CHASE JARVIS: There you go, amazing.
KEVIN SCOTT: I tell people I’m doing this and they’re, like, “What does TIG welding have to do with being CTO of Microsoft?” And I really do believe this thing that you said, that, you know, adding that skill to my arsenal and then using it, like, I have a project. Like, I’m not just going to learn the skill in a vacuum, I’ve already designed this steel and walnut bench that I’m going to make.
CHASE JARVIS: Amazing.
KEVIN SCOTT: And so, it’s going to be so much fun. And I’m going to then have this creative experience that’s going to not just be fun, but I think it’s going to help me be more creative in general.
CHASE JARVIS: This is – let’s use science for a second. The science on creativity is really clear, that creating anything helps you create everything. And so, truthfully, like, you learning to weld and expressing what it’s like to try and put two or more things in your world that previously weren’t put together to try and put those ideas together in real time, your brain is literally, you know, it’s – neuroplasticity is not new probably to your audience. That means your brain has the capability of learning new things and creating new pathways and connecting things that used to not be connected. Like, that is the act of creating at its most fundamental level.
And that is a transferrable skill. That experience of creating, you know, the walnut and steel piece – was it steel? Is that right? Walnut and steel?
KEVIN SCOTT: Yes.
CHASE JARVIS: That, like, the act of conceiving, of planning, of activating those neural pathways, that’s the same set of muscles that is going to help you solve the problem in the boardroom that’s going to help you unlock the next chapter of technology for Microsoft. And, you know, this idea that somehow we as humans are divorced from this process, that we either have it or not.
You know, the really sad thing, I’ll tell you a short story about my childhood. So, you asked, did I – believe I was creative, I did until second grade. And I walked in my second-grade classroom. It was the student-teacher conference night, and they paired it with the ice cream social. So, you could show up after school, you know, your parent or guardian would have 10 minutes with the teacher while the kids are supervised eating ice cream in the gymnasium or whatever.
And I happened to go looking for my mom in my second-grade classroom, Miss Kelly, and I happened to walk in. There were some other student – there were some other folks waiting in line. And I walked in there just in time to hear my teacher, Miss Kelly, tell my mom that I was so much better at sports than I was at art.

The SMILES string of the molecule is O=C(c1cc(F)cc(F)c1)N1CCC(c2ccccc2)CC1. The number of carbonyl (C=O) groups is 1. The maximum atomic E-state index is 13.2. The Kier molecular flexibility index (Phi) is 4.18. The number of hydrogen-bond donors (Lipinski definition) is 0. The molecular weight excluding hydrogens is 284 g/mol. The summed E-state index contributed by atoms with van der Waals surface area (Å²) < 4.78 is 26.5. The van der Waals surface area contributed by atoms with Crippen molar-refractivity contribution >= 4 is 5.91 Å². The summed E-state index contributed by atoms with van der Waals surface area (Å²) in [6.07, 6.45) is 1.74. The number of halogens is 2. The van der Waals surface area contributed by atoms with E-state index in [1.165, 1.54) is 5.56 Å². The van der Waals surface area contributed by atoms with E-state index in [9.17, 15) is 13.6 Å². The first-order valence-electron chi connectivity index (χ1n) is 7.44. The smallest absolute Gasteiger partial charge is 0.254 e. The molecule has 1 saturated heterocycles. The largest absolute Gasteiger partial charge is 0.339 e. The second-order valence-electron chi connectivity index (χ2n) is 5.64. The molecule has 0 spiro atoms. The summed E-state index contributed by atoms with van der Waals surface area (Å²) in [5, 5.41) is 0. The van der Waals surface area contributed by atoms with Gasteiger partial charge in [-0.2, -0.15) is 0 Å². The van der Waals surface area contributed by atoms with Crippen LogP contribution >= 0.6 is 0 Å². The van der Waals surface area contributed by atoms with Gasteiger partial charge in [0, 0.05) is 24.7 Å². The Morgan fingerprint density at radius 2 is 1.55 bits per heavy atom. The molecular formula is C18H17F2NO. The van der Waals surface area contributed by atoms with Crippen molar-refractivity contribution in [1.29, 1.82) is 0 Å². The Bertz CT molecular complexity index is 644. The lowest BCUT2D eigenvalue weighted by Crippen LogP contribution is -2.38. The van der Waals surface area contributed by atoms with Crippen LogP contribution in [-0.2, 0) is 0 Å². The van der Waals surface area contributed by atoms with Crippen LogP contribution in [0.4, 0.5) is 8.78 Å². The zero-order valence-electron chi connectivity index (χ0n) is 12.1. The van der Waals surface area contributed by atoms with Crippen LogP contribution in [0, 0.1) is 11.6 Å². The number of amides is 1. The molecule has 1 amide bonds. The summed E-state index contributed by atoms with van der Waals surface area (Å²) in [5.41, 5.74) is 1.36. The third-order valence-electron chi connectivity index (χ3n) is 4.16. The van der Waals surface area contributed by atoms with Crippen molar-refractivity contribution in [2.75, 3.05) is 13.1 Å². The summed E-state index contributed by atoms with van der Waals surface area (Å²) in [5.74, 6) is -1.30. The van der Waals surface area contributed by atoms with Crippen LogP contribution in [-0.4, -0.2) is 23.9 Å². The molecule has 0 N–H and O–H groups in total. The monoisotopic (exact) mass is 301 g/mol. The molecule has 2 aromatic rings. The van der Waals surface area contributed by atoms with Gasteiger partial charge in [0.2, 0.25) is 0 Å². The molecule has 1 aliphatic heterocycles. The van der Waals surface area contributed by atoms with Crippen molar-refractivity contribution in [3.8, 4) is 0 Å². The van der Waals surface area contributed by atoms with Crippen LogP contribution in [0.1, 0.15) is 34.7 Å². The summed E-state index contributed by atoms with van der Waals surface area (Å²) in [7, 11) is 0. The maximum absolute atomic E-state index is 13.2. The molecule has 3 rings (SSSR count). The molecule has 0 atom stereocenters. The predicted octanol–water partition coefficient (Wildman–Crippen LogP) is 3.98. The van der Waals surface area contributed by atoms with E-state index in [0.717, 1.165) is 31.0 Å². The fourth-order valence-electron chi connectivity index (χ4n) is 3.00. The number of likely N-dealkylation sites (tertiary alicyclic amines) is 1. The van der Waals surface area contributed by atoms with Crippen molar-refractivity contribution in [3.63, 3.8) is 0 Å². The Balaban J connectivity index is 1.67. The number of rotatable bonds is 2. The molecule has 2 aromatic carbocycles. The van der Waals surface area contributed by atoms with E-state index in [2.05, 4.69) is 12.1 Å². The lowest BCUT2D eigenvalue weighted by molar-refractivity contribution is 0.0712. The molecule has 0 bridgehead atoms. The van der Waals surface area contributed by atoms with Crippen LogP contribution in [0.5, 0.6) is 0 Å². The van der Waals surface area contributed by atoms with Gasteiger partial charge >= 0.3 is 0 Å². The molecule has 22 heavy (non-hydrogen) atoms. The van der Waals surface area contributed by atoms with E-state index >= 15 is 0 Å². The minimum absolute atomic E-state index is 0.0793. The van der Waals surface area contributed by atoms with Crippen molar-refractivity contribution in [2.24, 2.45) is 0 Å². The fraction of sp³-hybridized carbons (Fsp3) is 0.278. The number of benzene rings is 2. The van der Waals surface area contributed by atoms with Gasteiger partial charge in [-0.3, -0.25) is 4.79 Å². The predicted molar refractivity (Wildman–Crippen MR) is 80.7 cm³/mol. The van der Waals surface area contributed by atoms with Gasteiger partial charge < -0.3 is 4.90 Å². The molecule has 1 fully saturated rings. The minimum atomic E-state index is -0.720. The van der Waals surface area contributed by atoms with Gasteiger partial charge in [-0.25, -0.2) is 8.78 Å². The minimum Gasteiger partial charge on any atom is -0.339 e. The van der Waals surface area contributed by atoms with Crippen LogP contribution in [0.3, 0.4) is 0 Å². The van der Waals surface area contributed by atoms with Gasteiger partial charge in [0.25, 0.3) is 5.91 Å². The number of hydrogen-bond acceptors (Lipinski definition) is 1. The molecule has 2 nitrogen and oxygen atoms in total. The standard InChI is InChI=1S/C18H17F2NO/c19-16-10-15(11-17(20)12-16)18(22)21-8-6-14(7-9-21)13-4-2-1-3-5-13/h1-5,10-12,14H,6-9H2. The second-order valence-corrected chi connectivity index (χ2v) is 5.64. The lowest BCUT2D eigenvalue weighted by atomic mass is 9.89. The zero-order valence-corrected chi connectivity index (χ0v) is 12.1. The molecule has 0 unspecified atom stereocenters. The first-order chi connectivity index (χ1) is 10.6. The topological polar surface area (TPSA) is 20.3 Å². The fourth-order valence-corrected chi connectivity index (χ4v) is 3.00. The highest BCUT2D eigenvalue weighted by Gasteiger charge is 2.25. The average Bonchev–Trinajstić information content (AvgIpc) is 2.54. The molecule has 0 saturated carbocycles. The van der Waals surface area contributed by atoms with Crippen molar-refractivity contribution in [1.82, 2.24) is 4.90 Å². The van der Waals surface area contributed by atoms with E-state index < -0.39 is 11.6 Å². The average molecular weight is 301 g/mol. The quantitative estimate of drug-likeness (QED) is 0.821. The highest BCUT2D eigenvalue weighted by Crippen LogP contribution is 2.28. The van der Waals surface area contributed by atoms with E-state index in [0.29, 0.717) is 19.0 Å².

Now, I had just come off of my – I made my first film in the summer between first and second grade, I had a magic show, I had a stand-up comedy act. I thought of myself as artistic. And to hear that from my teacher was just – it was, like, “Hmm.” And you know, maybe some empathetic listeners out there and saying, “Oh, poor young Chase.” But what poor young Chase did was just adapt. I did whatever my second-grade teacher said. “Hmm, I’m good at sports, that’s how I’m going to get revered and respected and patted on the back as a good little boy.”
And so, I ran headlong into sports. Sure enough, it served me well. I went on to be successful in sports, I went to college on a soccer scholarship, played on an Olympic development team, but I turned my back on creativity because my second-grade teacher said I wasn’t good at it. How sort of sad. And it was only through a – if you read the book, I chronicle the story pretty carefully about my grandfather actually died and I was given his cameras. And this was a catalyst for me to sort of dig back into it.
But, you know, if you look at your initial question or comment about the relationship between trying new things and how it could possibly affect your ability to be a better CTO, like, the science is really clear. It’s messy, because right now there’s someone who’s listening to this who subscribes to your show because they think of themselves as a technologist and thinks that creativity is sort of a nice to have.
But if you look around and just to be direct, I have deconstructed the lives of hundreds and hundreds of the most creative, successful people in the world that have been on my podcast, that reach on Creative Live, that are now my friends. These are billionaires, entrepreneurs, genius creators, you know, everything in between. And there is a correlation – they all understand that the opportunity to learn new skills, to put yourself around people who, you know, build you up rather than knock you down, this idea that spending time pursuing things that interest you for which you have curiosity, that these are force multipliers to everything in your life.
And, ultimately, sort of a concept that I’ve taken away from these hundreds of conversations are that choosing creativity in your life is, ultimately, refusing to betray your potential.
Choosing creativity is refusing to betray your potential. And it seems like with your project, deciding that you’re actively going to invest in learning and experimentation and building that – your creative biceps by actually learning to weld and doing hobbies that seem irreverent relative to your professional life, that’s actually where the best stuff in life really is.